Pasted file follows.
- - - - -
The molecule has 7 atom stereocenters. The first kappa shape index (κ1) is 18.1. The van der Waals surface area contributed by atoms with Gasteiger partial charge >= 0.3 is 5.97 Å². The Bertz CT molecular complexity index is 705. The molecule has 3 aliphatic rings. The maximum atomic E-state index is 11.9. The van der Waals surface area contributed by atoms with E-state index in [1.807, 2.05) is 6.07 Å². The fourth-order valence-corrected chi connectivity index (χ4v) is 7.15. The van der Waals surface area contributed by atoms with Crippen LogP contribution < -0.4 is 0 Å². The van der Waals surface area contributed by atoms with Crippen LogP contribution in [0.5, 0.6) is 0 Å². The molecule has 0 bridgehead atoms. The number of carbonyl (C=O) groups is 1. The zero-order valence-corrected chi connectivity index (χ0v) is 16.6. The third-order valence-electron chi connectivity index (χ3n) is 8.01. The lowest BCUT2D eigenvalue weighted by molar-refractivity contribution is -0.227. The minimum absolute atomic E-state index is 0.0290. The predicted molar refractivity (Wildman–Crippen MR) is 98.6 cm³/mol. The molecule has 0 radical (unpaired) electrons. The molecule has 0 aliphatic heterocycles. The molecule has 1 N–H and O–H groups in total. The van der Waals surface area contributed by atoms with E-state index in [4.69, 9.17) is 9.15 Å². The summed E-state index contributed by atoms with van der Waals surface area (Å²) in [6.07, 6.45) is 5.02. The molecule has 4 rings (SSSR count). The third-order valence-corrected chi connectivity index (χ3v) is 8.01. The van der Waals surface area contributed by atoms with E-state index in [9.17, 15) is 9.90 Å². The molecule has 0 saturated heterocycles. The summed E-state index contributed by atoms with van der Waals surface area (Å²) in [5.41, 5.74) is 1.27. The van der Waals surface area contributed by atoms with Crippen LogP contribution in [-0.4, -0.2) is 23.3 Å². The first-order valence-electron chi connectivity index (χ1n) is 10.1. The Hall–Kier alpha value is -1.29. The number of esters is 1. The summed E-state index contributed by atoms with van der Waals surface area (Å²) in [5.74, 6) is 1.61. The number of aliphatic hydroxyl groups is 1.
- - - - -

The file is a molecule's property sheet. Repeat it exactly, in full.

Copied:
The molecule has 7 atom stereocenters. The first kappa shape index (κ1) is 18.1. The van der Waals surface area contributed by atoms with Gasteiger partial charge >= 0.3 is 5.97 Å². The Bertz CT molecular complexity index is 705. The molecule has 3 aliphatic rings. The maximum atomic E-state index is 11.9. The van der Waals surface area contributed by atoms with E-state index in [1.807, 2.05) is 6.07 Å². The fourth-order valence-corrected chi connectivity index (χ4v) is 7.15. The van der Waals surface area contributed by atoms with Crippen LogP contribution < -0.4 is 0 Å². The van der Waals surface area contributed by atoms with Crippen LogP contribution in [0.5, 0.6) is 0 Å². The molecule has 0 bridgehead atoms. The number of carbonyl (C=O) groups is 1. The zero-order valence-corrected chi connectivity index (χ0v) is 16.6. The third-order valence-electron chi connectivity index (χ3n) is 8.01. The lowest BCUT2D eigenvalue weighted by molar-refractivity contribution is -0.227. The minimum absolute atomic E-state index is 0.0290. The predicted molar refractivity (Wildman–Crippen MR) is 98.6 cm³/mol. The molecule has 0 radical (unpaired) electrons. The molecule has 0 aliphatic heterocycles. The molecule has 1 N–H and O–H groups in total. The van der Waals surface area contributed by atoms with E-state index in [4.69, 9.17) is 9.15 Å². The summed E-state index contributed by atoms with van der Waals surface area (Å²) in [6.07, 6.45) is 5.02. The molecule has 4 rings (SSSR count). The third-order valence-corrected chi connectivity index (χ3v) is 8.01. The van der Waals surface area contributed by atoms with E-state index in [9.17, 15) is 9.90 Å². The molecule has 0 saturated heterocycles. The summed E-state index contributed by atoms with van der Waals surface area (Å²) in [5.41, 5.74) is 1.27. The van der Waals surface area contributed by atoms with Crippen LogP contribution in [-0.4, -0.2) is 23.3 Å². The first-order valence-electron chi connectivity index (χ1n) is 10.1. The Hall–Kier alpha value is -1.29. The number of esters is 1. The summed E-state index contributed by atoms with van der Waals surface area (Å²) in [5.74, 6) is 1.61. The number of aliphatic hydroxyl groups is 1.